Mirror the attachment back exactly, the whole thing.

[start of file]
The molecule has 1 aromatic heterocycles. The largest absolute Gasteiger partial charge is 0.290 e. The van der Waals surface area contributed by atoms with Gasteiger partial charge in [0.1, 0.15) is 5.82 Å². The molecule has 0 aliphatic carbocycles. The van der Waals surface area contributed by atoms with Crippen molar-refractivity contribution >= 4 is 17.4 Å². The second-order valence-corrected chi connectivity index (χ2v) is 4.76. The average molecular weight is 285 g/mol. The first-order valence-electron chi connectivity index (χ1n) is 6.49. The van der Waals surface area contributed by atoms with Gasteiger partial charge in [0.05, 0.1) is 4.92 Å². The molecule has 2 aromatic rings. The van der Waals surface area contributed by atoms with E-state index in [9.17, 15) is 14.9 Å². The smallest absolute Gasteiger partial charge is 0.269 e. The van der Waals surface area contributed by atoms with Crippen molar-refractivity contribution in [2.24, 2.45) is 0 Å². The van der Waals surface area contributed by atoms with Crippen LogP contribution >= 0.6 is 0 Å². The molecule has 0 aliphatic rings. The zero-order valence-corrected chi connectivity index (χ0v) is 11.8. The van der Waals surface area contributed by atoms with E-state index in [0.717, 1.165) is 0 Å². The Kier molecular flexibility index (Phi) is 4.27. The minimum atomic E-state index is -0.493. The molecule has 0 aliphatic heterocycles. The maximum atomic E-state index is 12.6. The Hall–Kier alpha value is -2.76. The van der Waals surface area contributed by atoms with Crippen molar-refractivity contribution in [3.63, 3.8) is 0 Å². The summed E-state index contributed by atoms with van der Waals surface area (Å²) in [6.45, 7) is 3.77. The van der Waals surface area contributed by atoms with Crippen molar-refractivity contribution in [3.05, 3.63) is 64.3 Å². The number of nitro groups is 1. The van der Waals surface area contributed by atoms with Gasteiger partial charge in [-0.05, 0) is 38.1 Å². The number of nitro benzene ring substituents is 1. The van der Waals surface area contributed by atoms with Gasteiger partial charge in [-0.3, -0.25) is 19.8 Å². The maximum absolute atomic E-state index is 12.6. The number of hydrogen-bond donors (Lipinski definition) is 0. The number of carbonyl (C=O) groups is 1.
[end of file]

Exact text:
The molecule has 1 aromatic heterocycles. The largest absolute Gasteiger partial charge is 0.290 e. The van der Waals surface area contributed by atoms with Gasteiger partial charge in [0.1, 0.15) is 5.82 Å². The molecule has 0 aliphatic carbocycles. The van der Waals surface area contributed by atoms with Crippen molar-refractivity contribution >= 4 is 17.4 Å². The second-order valence-corrected chi connectivity index (χ2v) is 4.76. The average molecular weight is 285 g/mol. The first-order valence-electron chi connectivity index (χ1n) is 6.49. The van der Waals surface area contributed by atoms with Gasteiger partial charge in [0.05, 0.1) is 4.92 Å². The molecule has 2 aromatic rings. The van der Waals surface area contributed by atoms with E-state index in [9.17, 15) is 14.9 Å². The smallest absolute Gasteiger partial charge is 0.269 e. The van der Waals surface area contributed by atoms with Crippen molar-refractivity contribution in [2.24, 2.45) is 0 Å². The van der Waals surface area contributed by atoms with Crippen LogP contribution >= 0.6 is 0 Å². The molecule has 0 aliphatic rings. The zero-order valence-corrected chi connectivity index (χ0v) is 11.8. The van der Waals surface area contributed by atoms with E-state index in [0.717, 1.165) is 0 Å². The Kier molecular flexibility index (Phi) is 4.27. The minimum atomic E-state index is -0.493. The molecule has 0 aliphatic heterocycles. The maximum atomic E-state index is 12.6. The Hall–Kier alpha value is -2.76. The van der Waals surface area contributed by atoms with Crippen molar-refractivity contribution in [3.63, 3.8) is 0 Å². The summed E-state index contributed by atoms with van der Waals surface area (Å²) in [6.45, 7) is 3.77. The van der Waals surface area contributed by atoms with Crippen molar-refractivity contribution in [3.05, 3.63) is 64.3 Å². The number of nitro groups is 1. The van der Waals surface area contributed by atoms with Gasteiger partial charge in [-0.05, 0) is 38.1 Å². The number of nitro benzene ring substituents is 1. The van der Waals surface area contributed by atoms with Gasteiger partial charge in [-0.3, -0.25) is 19.8 Å². The maximum absolute atomic E-state index is 12.6. The number of hydrogen-bond donors (Lipinski definition) is 0. The number of carbonyl (C=O) groups is 1.